Amos started in Damascus, went down to Gaza, then went up to Tyre, then went down to Edom. Now he’s over in Ammon. It’s pretty obvious that he’s crisscrossing all around Israel and in doing so, he’s saying, “Israel, I see what’s happening. I know what’s happening to the north. I see what’s happening to the south. I know what’s happening on your west. I see what’s happening all around you Israel. I don’t want you to think that I forgot about what’s happening to you.”

The Lord says, “I will not relent from punishing Ammon for three crimes, even four.” And here’s what they did: They literally ripped open the pregnant women of Gilead. Just because they wanted their land, they did it in order to enlarge their own territory. And therefore God says, “I will set a fire against the walls of Rabbah, and it will consume its citadels. There will be shouting on the day of battle and violent wind on the day of the storm. The king and his princes will go into exile together.” And this decree cannot be changed, here’s why: Because the Lord HAS SPOKEN.

When you think about people that are vulnerable and at risk, there are few people in the Old Testament who fit this category better than pregnant women. And when there’s a battle and when Ammon is coming to take over some of the land of Israel, they not only defeat their soldiers in warfare; we would expect action like that. But they also take this torture, they literally exploit these pregnant women, rip them open, and kill the women and their babies at the same time. They commit this act of slaughter just to prove a point, just to show how violent and how successful their army can be.

And if you’re living in Israel at the time, you would ask the question, “Where is God in all of this? Why isn’t God stepping up and protecting the vulnerable in our city? Why isn’t God doing something to prevent this from happening?” And then you hear the voice of Amos saying, “God is aware of what’s going on, and God will not let it stand. He will react because of the helpless people around you that are being exploited.” There is really no country on earth today where the weak and the vulnerable are not being exploited by some kind of corrupt leader, by some kind of people that have power and authority over them and would take advantage of them. It happened in Amos’ day; it’s happening in our day. And God shouts out against it. He exclaims that the exploited will not be harmed without God’s retribution.

Now, normally we would cruise right to the end of chapter one. We just got to the end of Amos chapter one, and normally we would stop there. But Amos has one more group of people, one more foreign nation, that he wants to speak out against. It’s Amos chapter two, starting in verse one, and what Amos does is say, “God is aware of what your leaders do, and God will not allow it to stand. His voice burns against these bad leaders.” Amos chapter two. We’re going to wrap up here, starting in verse one.

Burn against bad leaders V. 2:1-3

The Lord says: I will not relent from punishing Moab for three crimes, even four, because he burned the bones of the king of Edom to lime. Therefore, I will send fire against Moab, and it will consume the citadels of Kerioth. Moab will die with a tumult, with shouting and the sound of the ram’s horn. I will cut off the judge from the land and kill all its officials with him. The Lord has spoken.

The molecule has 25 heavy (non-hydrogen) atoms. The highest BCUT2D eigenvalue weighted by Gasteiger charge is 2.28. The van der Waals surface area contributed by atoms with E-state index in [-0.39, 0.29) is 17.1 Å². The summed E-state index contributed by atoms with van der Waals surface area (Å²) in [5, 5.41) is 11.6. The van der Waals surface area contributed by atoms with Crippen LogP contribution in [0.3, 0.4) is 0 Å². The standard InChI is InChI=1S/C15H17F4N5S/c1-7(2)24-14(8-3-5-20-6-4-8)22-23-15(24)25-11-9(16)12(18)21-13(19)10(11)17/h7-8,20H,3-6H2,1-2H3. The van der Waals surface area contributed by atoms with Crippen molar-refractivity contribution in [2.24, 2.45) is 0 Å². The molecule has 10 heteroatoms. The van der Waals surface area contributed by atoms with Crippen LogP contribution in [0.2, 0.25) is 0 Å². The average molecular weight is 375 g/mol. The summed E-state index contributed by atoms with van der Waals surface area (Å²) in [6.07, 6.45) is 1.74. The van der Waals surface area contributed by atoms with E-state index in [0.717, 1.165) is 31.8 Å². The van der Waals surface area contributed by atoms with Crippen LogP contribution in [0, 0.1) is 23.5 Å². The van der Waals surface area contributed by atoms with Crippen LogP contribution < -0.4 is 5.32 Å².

If you’re following along in your mind geographically, he started with Gaza, and he has now gone all the way around Israel, literally completely encircling Israel and speaking out against what’s happened to the North, and over on the West and to the South. And if there wasn’t a Mediterranean Sea on the East, I’m sure that Amos would be speaking out against what’s happening to the East of Israel. He’s saying that God has seen all of this, and God is perfectly aware of what’s happening. God will not let it stand.

Now, we’re going to wrap up with this. I need you to put yourself in the footsteps of Amos. When you’re just a simple businessman just doing your job and trying to make a living and trying to feed your family. And then all of a sudden God starts to tap on your heart and he starts to say, “Hey, Amos, I want you to go to Edom and tell the king of Edom that I’m going to destroy his land. Amos, I want you to go to Gaza, and I want you to tell them that I’m going to punish Gaza. I want you to go over to Tyre and go to Moab, and I want you to go to Ammon, and I want you to go to Gaza, and I want you to tell them that I am going to do something brutal to them.”

Imagine how you feel when you’re sending messages like this to all of the nations around you, sending these very unpopular messages. You feel exactly like I would. You start to think, “God, I’m pretty sure you’ve got the wrong person. God, I’m just one man. I can’t possibly make a difference in all of these countries around Israel. God, why would you choose me? I’m just a businessman. I don’t do this for a living. Why do you want me to go deliver these unpopular messages?” In fact, your knees are knocking when you send the messages to all of the nations around you. And deep in your heart, come on y’all, just admit it, you’re thinking to you